Writer’s Note: Myths and fables have long interested me. So, I tried writing a quirky fable that shows how we lie to ourselves so easily. Originally, the story came to me as kind of thought experiment where I wondered: what if a person had a chance to live two separate lives at the same time, would they tell their other half the truth about their own life? From a craft perspective, I grafted some sentences from a poem that didn’t work out onto the body of the piece. I enjoyed seeing how those once abandoned sentences injected the piece with life and color.
When the man woke from his lurid dream, he fled outside into a sudden storm, swallowed a bolt of lightning, and was cut into two. One half went back home to bed, to his sleeping wife, got up the next morning, and went to work. A jagged scar ran across his chest. Proof he hadn’t been just sleepwalking or dreaming. His other half took off with a band of Roma in their painted wagons, then left them to live off locusts and wild honey in the wilderness. There he spent his days mapping drifting clouds from memory, removing thorns from the paws of lions, and cultivating birds’ nests in his armpits. Occasionally, when both of them were sleeping, their dreams drifted into each other like two rivers flowing into a delta. The half who’d wandered off told his twin about swimming naked across the Bosporus below a full moon’s raving current, summiting Kilimanjaro, and sailing the Pacific in a hand-rigged catamaran with naught but stars to guide him. But he said nothing about his time in the wilderness. Nor how relieving the suffering of living things sometimes brought him more than a transient sense of peace. In turn, he heard about trips to Disney with children he never knew he had, job promotions, and pride at paying off the mortgage. But he never learned about the piles of other debts, months in rehab, or the divorce. Each secretly hoped, sometimes, the lightning would fuse back what it had cleaved and give them that other life they’d missed out on. And the lightning had a lot of chances to do this, but always delayed, not because it knew better, but because it was waiting for one of them to tell the other the truth first.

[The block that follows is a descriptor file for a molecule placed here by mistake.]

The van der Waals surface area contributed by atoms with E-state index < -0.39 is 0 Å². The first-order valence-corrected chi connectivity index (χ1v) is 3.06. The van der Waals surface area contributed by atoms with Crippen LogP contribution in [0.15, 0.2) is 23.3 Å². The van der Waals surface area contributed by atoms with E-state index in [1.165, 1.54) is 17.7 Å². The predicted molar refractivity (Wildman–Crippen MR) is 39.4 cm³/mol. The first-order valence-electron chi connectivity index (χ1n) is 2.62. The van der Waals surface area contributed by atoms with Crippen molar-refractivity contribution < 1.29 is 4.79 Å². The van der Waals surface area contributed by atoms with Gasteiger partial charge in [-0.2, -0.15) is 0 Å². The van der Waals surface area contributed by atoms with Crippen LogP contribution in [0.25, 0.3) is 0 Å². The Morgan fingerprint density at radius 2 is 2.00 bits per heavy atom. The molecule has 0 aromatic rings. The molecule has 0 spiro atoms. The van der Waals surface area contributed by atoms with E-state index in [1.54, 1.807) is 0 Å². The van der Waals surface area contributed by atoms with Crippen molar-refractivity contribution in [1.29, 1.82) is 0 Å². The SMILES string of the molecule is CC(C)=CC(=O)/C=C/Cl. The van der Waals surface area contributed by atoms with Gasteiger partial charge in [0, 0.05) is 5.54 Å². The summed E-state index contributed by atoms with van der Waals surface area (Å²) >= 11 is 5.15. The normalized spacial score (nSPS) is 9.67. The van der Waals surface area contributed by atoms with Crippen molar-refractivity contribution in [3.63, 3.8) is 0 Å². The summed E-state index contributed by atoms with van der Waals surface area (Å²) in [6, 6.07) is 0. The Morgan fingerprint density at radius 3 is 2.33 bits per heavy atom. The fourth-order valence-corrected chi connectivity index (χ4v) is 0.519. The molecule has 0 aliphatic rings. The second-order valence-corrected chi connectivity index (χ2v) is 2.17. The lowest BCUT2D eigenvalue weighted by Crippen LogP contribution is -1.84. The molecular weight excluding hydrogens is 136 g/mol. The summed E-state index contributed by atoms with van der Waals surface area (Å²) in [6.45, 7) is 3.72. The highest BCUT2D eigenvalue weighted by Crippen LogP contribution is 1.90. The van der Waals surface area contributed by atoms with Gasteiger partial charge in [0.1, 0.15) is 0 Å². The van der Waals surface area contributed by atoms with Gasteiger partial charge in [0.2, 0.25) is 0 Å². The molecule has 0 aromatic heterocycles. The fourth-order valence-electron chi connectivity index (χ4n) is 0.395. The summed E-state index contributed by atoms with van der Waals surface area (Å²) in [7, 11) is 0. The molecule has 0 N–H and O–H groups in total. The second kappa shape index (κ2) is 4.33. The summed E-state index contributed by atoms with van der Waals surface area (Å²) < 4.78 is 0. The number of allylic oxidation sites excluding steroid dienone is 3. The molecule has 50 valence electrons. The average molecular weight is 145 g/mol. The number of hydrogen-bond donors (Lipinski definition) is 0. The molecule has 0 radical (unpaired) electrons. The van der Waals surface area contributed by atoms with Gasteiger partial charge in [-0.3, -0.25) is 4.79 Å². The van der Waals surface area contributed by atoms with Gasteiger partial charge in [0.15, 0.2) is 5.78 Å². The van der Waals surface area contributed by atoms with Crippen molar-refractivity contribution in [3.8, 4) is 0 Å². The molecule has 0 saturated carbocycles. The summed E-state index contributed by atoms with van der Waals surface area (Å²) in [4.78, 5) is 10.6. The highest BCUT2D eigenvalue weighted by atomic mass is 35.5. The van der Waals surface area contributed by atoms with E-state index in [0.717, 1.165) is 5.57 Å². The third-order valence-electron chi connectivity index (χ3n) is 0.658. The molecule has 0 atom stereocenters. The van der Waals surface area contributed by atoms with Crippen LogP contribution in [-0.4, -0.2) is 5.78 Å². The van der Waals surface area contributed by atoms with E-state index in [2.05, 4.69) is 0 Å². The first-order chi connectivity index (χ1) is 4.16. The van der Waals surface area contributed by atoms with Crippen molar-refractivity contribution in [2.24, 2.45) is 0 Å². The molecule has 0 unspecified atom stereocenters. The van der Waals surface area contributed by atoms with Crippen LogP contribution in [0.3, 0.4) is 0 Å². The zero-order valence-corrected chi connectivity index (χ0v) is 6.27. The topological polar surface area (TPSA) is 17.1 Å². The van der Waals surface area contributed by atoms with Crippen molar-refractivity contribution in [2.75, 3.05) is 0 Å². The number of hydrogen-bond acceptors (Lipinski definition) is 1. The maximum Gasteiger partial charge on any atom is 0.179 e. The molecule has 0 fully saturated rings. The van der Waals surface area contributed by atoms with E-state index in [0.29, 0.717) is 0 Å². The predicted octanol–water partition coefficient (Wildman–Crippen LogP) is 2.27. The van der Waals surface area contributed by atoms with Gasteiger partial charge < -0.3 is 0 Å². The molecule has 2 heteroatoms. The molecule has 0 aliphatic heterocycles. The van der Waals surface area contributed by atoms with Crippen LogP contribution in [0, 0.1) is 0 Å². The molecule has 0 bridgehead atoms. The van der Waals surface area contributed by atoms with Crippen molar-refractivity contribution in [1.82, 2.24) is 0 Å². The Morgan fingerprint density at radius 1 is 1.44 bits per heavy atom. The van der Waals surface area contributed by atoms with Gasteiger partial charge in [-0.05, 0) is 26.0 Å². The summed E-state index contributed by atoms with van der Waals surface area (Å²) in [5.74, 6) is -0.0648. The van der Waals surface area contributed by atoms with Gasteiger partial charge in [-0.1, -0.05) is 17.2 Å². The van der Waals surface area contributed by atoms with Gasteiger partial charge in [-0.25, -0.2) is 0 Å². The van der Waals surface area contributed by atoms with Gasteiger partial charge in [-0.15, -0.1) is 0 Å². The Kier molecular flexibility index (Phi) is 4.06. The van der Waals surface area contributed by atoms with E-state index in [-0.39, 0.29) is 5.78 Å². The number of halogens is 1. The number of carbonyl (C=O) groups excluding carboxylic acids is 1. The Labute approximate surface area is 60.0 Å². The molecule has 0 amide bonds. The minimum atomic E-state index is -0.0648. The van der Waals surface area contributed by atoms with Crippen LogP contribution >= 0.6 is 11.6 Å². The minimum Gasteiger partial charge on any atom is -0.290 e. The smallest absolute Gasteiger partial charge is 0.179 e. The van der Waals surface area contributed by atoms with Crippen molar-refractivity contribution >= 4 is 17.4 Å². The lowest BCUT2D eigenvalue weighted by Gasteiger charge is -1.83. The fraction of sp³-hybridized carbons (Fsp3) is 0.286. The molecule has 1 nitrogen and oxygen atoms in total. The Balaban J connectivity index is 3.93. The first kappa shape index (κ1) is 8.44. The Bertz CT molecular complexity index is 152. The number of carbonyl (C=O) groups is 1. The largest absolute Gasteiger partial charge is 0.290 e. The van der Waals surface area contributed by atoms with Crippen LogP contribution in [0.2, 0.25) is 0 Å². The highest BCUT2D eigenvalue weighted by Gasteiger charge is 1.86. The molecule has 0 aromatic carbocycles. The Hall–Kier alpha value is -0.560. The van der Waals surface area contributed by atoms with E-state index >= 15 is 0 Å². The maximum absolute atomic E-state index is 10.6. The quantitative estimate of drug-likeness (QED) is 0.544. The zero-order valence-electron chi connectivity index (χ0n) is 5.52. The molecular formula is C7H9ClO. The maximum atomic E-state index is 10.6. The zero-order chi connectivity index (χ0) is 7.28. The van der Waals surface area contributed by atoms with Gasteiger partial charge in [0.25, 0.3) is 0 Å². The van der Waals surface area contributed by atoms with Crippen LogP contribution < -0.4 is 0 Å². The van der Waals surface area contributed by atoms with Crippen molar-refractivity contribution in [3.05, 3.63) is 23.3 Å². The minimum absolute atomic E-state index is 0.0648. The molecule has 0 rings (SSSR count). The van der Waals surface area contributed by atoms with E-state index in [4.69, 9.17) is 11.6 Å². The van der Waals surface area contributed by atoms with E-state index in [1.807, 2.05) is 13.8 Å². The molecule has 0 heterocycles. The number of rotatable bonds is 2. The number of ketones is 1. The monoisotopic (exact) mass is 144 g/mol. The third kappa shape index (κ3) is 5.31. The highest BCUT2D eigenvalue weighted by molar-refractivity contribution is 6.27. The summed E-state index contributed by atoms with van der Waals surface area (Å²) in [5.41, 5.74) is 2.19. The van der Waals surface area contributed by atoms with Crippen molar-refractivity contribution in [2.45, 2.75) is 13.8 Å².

David’s work has appeared or is forthcoming in Best Small Fictions (2021), Vestal Review, Pithead Chapel, Reflex Fiction, Fiction International, trampset, X-R-A-Y Lit, Orca Lit, and other print and online journals. Twitter: @luntz_david.